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II: The Science of Mind

William James and John Dewey prefigure our current understanding of neuroplasticity in their formulations of experiential learning, growth, and adaptation, believing that the expansion of experience fosters the development of the brain throughout life. Some scholars speak of the pragmatic philosophers as America’s first cognitive neuroscientists, rediscovering the ways in which their conceptions of experience, learning, knowledge, and relational life anticipate fundamental developments in the science of mind.1

The fields of neuroscience continue to enlarge our understanding of growth and resilience across the course of life. Researchers have come to appreciate the role of nature and nurture in development, and we continue to discover the ways in which genetic action and experiential opportunities in the social surround shape the maturation of the brain and mind. We increasingly recognize the properties of neuroplasticity and the crucial role of relational life and experiential learning in the ongoing growth and integration of neural networks thought to underlie resilience, health, and well-being. The structure and function of the brain, shaped by experiential opportunities in the social surround, is unique to each individual. Conceptual syntheses bridging findings in the fields of genetics, evolutionary biology, neuroscience, cognitive psychology, developmental psychology, and cultural anthropology promise to strengthen our understanding of therapeutic action across the foundational schools of thought in contemporary psychotherapy.

I explore the implications of recent work in the science of mind for clinical practice in the second part of the book, showing how orienting perspectives deepen our understanding of therapeutic action in accord with the principles and values of clinical pragmatism. I begin Chapter 2 with a brief account of recent treatments of brain and mind in the philosophy of science and show how the pluralist orientation and the humanistic values of pragmatic thought allow us to think of ourselves as physical, mental, and relational beings without recourse to a reductive materialism, bridging biological, psychological, and social realms of experience. Although educators have increasingly realized the relevance of neuroscientific research for therapeutic practice, many clinical training programs fail to address the biology of mind in their curricula. In the following section I outline our current understanding of the dynamics of neural development and describe the core structures and functions of the brain. Finally, I review conceptual syntheses and empirical findings in the field of interpersonal neurobiology that earn' particular relevance for psychotherapy, expanding our understanding of the dynamics of attachment and basic forms of memory.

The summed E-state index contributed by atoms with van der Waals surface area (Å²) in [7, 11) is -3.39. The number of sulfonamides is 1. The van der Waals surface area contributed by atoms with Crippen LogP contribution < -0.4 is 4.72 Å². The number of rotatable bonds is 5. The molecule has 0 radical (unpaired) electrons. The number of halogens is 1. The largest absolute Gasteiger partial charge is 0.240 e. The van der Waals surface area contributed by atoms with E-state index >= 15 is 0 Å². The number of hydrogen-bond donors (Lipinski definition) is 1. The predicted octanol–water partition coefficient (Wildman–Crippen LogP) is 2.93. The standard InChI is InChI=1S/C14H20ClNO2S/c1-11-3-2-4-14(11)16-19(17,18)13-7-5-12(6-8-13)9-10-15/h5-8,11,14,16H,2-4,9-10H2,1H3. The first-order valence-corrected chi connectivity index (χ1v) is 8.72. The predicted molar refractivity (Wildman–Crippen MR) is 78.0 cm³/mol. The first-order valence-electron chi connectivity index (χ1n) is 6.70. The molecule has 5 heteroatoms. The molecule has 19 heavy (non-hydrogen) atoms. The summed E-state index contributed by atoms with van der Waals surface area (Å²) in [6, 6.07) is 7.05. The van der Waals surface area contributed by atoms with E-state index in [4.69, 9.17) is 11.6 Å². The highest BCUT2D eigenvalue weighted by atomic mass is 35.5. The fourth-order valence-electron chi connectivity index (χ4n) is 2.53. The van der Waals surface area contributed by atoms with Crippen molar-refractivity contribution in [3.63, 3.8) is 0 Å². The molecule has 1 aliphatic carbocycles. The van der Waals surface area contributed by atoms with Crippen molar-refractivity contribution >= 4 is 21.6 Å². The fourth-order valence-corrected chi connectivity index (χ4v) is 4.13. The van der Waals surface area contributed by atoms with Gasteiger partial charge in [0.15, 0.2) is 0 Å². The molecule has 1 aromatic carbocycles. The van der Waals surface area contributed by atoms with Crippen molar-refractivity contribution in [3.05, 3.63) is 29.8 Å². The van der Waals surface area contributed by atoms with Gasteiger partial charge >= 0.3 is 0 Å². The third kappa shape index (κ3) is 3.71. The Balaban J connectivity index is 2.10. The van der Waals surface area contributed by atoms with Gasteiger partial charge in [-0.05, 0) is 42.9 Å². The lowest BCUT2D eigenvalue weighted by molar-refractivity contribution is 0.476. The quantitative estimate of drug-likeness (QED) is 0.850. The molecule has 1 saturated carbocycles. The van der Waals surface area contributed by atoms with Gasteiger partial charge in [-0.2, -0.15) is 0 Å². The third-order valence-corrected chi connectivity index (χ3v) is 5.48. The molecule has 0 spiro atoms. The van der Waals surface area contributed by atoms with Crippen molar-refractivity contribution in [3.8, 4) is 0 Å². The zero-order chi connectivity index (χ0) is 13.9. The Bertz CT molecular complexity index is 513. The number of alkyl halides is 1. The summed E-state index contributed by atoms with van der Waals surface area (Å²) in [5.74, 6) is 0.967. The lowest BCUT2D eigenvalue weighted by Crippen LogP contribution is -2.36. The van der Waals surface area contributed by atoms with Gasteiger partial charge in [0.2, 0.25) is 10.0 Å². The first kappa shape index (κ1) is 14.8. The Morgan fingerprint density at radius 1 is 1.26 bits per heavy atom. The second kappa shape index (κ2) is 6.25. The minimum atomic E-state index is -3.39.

In Chapter 3 I explore recent developments in our understanding of neuroplasticity and describe domains of neural integration that shape concepts of therapeutic action in the field of interpersonal neurobiolog}', drawing on the preceding overview of the brain. I introduce working hypotheses about the ways in which the core activities and processes of psychotherapy facilitate change and growth in light of the dynamics of brain function. While we must regard these proposals as partial and provisional, they offer points of reference in ongoing efforts to bridge the domains of neuroscience and psychotherapy, helping us consider the “cash value” of ideas and research findings.

The overviews in Part II provide orienting perspectives as we consider concepts of therapeutic action in Part III, exploring points of connection between neuroscience and the ways in which the facilitating processes and experiential learning of psychotherapy are thought to foster change and growth. As we will see, emerging lines of study in the science of mind reaffirm the crucial role of theoretical pluralism and diverse forms of therapeutic action in accord with the basic principles of clinical pragmatism.


1 John Shook and Tibor Solymosi characterize pragmatism as a perennial philosophy “precisely because its core views on experience, cognition, learning, knowledge, values, psychological and education development, interpersonal relationships, and social organization enjoy regular confirmation by evolutionär}' biology, developmental psycholog}', experimental sociolog}’, and the brain sciences including recent developments in neuroscience” (Shook & Solymosi, 2014, p. 1).


Shook, J. & Solymosi, T. (2014). Pragmatist neurophilosophy: American philosophy and the brain. London: Bloomsbury.

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